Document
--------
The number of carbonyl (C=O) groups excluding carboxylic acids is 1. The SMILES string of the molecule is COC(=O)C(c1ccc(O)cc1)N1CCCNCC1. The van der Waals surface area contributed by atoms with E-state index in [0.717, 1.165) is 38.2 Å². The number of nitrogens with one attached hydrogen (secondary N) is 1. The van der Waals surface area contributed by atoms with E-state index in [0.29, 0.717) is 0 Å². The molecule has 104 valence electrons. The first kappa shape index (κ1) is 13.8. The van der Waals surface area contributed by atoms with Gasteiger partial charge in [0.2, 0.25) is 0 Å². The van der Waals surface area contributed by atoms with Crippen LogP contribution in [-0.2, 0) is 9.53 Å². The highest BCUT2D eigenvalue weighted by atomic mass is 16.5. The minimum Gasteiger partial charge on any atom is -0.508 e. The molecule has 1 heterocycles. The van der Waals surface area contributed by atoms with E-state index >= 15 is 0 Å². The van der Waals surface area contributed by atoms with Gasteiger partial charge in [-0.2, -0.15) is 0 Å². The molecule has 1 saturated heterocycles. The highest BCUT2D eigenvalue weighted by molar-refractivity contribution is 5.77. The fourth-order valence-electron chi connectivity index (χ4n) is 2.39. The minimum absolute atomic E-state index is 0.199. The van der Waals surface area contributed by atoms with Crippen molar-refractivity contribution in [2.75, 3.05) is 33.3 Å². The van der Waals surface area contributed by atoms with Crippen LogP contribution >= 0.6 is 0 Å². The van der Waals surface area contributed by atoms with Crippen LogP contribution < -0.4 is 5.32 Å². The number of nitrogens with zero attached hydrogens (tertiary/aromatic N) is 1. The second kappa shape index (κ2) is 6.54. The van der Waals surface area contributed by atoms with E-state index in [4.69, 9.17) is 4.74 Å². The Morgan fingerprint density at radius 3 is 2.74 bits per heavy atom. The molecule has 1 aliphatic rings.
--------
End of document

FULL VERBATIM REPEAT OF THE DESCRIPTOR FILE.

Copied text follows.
The number of carbonyl (C=O) groups excluding carboxylic acids is 1. The SMILES string of the molecule is COC(=O)C(c1ccc(O)cc1)N1CCCNCC1. The van der Waals surface area contributed by atoms with E-state index in [0.717, 1.165) is 38.2 Å². The number of nitrogens with one attached hydrogen (secondary N) is 1. The van der Waals surface area contributed by atoms with E-state index in [0.29, 0.717) is 0 Å². The molecule has 104 valence electrons. The first kappa shape index (κ1) is 13.8. The van der Waals surface area contributed by atoms with Gasteiger partial charge in [0.2, 0.25) is 0 Å². The van der Waals surface area contributed by atoms with Crippen LogP contribution in [-0.2, 0) is 9.53 Å². The highest BCUT2D eigenvalue weighted by atomic mass is 16.5. The minimum Gasteiger partial charge on any atom is -0.508 e. The molecule has 1 heterocycles. The van der Waals surface area contributed by atoms with E-state index >= 15 is 0 Å². The van der Waals surface area contributed by atoms with Gasteiger partial charge in [-0.2, -0.15) is 0 Å². The molecule has 1 saturated heterocycles. The highest BCUT2D eigenvalue weighted by molar-refractivity contribution is 5.77. The fourth-order valence-electron chi connectivity index (χ4n) is 2.39. The minimum absolute atomic E-state index is 0.199. The van der Waals surface area contributed by atoms with Crippen molar-refractivity contribution in [2.75, 3.05) is 33.3 Å². The van der Waals surface area contributed by atoms with Crippen LogP contribution >= 0.6 is 0 Å². The van der Waals surface area contributed by atoms with Crippen LogP contribution < -0.4 is 5.32 Å². The number of nitrogens with zero attached hydrogens (tertiary/aromatic N) is 1. The second kappa shape index (κ2) is 6.54. The van der Waals surface area contributed by atoms with E-state index in [4.69, 9.17) is 4.74 Å². The Morgan fingerprint density at radius 3 is 2.74 bits per heavy atom. The molecule has 1 aliphatic rings.